The horrors of the war were brought vividly to life by Sebastian Cator, a pupil at Harrow School. He read from the diaries of Major Richard Willis, who had also been a pupil at Harrow, in which he described the carnage resulting from landing his men on W Beach at Gallipoli on 25 April 1915. For his part in that action he was one of the famous ‘six VCs before breakfast’ of the Gallipoli landings.

The Grand Secretary, Brigadier Willie Shackell CBE, gave an exhortation that was followed by the last post, a one-minute silence and reveille. The stones were then unveiled and blessed by the Grand Chaplain the Rev Canon Michael Wilson.

Published in UGLE

Securing our future

Pro Grand Master Peter Lowndes is encouraged and  humbled by members’ efforts as they ensure the Tercentenary year is a success

In our Tercentenary year, it is fitting that we look back on our history with pride. On 18 April we remembered brethren who have fallen since 1945 in the service of their country by opening the Masonic Memorial Garden at the National Memorial Arboretum in Staffordshire. A week later, in the presence of the Grand Master, we remembered those of our brethren awarded the Victoria Cross in the First World War in a magnificent ceremony outside Freemasons’ Hall.

And so, as we look back with pride, we must look forward with confidence, recognising that we are a force for good in society and have so much to contribute to it. The Sky 1 documentary series has given us an amazing platform and viewing figures have been good. It has been well received and our Provinces are reporting an upsurge of interest, which I know you are capitalising on in order to secure our future. In addition, I believe it has enabled us to be aware of how important it is to talk openly about our Freemasonry and, perhaps, how best to do so.

GENEROSITY OF SPIRIT

As Pro Grand Master, it is very encouraging, yet humbling, to witness just how much effort you are all putting in to promoting our masonic values and making this Tercentenary year such a tremendous success. Your charitable giving never ceases to amaze me, and a magnificent total of £3,617,437 was raised at the Sussex Festival for the Grand Charity. This has been followed by the West Yorkshire Festival for the RMBI, which raised £3,300,300. I now have firm figures that show that last year we not only supported our own brethren with more than £15 million in grants, but also helped non-masonic charities with grants in excess of £17 million.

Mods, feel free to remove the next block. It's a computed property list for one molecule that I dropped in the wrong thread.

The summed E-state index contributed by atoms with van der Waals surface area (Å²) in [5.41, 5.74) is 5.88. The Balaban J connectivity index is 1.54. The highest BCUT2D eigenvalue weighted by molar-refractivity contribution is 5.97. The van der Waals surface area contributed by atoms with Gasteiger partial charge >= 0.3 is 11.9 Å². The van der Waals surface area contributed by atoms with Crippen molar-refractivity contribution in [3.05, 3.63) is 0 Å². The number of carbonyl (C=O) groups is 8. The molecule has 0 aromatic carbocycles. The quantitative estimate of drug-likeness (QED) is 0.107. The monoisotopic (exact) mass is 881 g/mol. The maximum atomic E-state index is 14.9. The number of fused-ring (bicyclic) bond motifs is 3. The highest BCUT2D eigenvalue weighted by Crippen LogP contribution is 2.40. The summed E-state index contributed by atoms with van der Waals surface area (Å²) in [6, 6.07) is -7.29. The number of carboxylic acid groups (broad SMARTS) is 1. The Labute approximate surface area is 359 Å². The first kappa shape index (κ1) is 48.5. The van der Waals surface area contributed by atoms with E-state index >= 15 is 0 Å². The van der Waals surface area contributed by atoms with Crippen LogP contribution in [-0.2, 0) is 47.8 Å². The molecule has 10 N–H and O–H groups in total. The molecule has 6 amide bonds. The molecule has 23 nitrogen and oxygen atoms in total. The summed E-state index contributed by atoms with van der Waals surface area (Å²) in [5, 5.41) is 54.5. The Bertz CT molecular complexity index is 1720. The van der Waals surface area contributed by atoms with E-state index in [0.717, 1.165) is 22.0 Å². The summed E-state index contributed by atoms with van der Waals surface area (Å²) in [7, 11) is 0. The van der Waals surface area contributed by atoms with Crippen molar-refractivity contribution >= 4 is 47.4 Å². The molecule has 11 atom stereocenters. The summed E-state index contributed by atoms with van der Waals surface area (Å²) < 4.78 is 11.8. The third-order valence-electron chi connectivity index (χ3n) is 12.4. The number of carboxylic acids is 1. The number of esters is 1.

This year, the nation has been rocked by the serious terrorist attacks at Westminster Bridge, the Manchester Arena and at London Bridge. You should be aware that we have received numerous letters of support and concern from other Sovereign Grand Lodges around the world, some enclosing generous cheques to the East Lancashire Fund. These have supplemented the extreme generosity shown by many towards this fund, and I have been assured by the Provincial Grand Master that the money will be spent wisely where need is identified.

WORLDWIDE APPEAL

While congratulating you on all your efforts, I must pay tribute to my fellow Rulers, who have been globetrotting on our behalf. Having previously been to Bombay, the Deputy Grand Master paid a second visit to India this year to join the District of Northern India’s Tercentenary celebrations, and followed this by attending a Regional Conference in Jamaica.

The Assistant Grand Master, as President of the Universities Scheme, invaded South Africa with a very strong team. He followed this, immediately after our Grand Investiture, with a gala lunch and banner dedication in Malta. As a past Ruler, David Williamson kindly represented us in Gibraltar. And just to show that I have not been sitting idly by, I have just returned from a most enjoyable visit to our District in the Eastern Archipelago, having previously visited Bermuda for the bicentenary of its Lodge of Loyalty.

Carrying out these visits is a great privilege, and our brethren in the Districts value our presence and have great pride in being members of the oldest Grand Lodge.